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Food ministry says deficit rains may hit rice production, banks on export curbs to tame prices

New Delhi: The production of rice could see a sharp drop of 10-12 million tonnes in the 2022-23 Kharif crop season following deficit rains in at least four states and crop diversification in some, the food ministry said Friday.

The estimated 10 per cent hit to production is one reason why the government put restrictions on exports of rice.

On Thursday evening, India imposed an export duty of 20 per cent on all varieties of rice except basmati and parboiled rice. It also prohibited export of broken rice which is domestically used for manufacturing ethanol and for animal feed.

In 2021-22, India exported over 21 million tonnes of rice, of which basmati and parboiled rice contributed 11.4 million tonnes. The export restrictions means a 10 million tonnes hit to global supplies.

India is the world’s largest rice exporter, accounting for a 40 per cent share in the global rice trade of around 50 million tonnes.

Export of parboiled rice will continue for dependent and vulnerable countries, food secretary Sudhanshu Pandey said Friday, adding, export of premium basmati rice which is consumed by the Indian diaspora will continue.

The food secretary said the 20 per cent export duty will lead to a softening of retail rice prices while the ban on export of broken rice will result in higher availability for ethanol manufactures and cattle feed users in India.

“The export curbs on rice will increase domestic availability and allow the government to continue with the free foodgrain scheme [Pradhan Mantri Garib Kalyan Anna Yojana] beyond September and ahead of crucial state elections [in Gujarat and Himachal Pradesh],” said a Delhi-based grain trader. “It will also prevent rerouting of free foodgrains [under the scheme] for exports which has been happening in the past two years.”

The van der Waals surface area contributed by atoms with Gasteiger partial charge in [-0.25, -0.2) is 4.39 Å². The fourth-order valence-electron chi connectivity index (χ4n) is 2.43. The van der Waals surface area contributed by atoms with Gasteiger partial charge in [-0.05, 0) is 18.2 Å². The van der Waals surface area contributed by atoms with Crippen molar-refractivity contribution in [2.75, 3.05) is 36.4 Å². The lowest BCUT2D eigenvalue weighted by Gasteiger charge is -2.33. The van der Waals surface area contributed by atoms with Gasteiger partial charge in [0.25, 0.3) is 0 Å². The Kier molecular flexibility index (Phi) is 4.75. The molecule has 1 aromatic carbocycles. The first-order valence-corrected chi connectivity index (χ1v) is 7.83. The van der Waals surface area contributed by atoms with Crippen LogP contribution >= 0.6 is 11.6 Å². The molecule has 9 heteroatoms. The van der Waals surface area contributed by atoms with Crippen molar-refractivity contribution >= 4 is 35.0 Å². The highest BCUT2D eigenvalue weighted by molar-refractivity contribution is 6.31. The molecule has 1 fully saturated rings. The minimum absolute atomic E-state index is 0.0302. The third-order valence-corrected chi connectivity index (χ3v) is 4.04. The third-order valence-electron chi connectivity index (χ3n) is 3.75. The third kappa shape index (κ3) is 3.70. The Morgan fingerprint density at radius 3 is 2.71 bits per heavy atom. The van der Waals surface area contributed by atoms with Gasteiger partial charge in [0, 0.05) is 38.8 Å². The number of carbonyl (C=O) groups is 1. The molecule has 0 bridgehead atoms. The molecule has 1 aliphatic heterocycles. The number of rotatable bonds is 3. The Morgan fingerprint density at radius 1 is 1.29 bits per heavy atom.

On the domestic rice production scenario, the food ministry said that due to a drought in West Bengal, Bihar, Jharkhand and Uttar Pradesh — which led to lower rice planting —  and  diversification in other states, the area under rice cultivation is lower by 3.8 million hectares.

The loss in rice production could be between 10-12 million tonnes but it would not lead to any shortage, it said.

However, in a statement released Friday evening, the ministry revised downwards the estimated loss in rice production to 6-7 million tonnes or an even lower 4-5 million tonnes.

ThePrint had earlier reported that uneven rains could put 15 million tonnes of rice production at risk.

The export curbs on rice follows India prohibiting wheat exports in May after a heat wave led to a lower harvest. Data from the consumer affairs department show that, as on 9 September, retail prices of rice and wheat shot up by 8.5 per cent and 19 per cent, respectively, year-on-year.

Similarly, data shared by the food ministry show that maize price rose from Rs 19 per kg in early 2022 to Rs 24 per kg in early September. The price of broken rice also increased by 27 per cent during this period.

Since both these grains are used to produce animal feed, the ministry is hoping a ban on broken rice exports will ensure lower feed prices.

“The export restrictions will lead to a 20 per cent drop in global rice supplies. By not restricting exports of parboiled rice, India seeks to protect the food security of several least developed countries,” said S Chandrasekaran, a Delhi-based trade analyst.

Bangladesh, and Benin and Ivory Coast in West Africa are the leading importers of parboiled rice from India.

In comparison, China is the leading importer of broken rice (used as animal feed), accounting for 1.6 million tonnes out of total exports of 3.9 million tonnes from India in 2021-22.

Source: The Print

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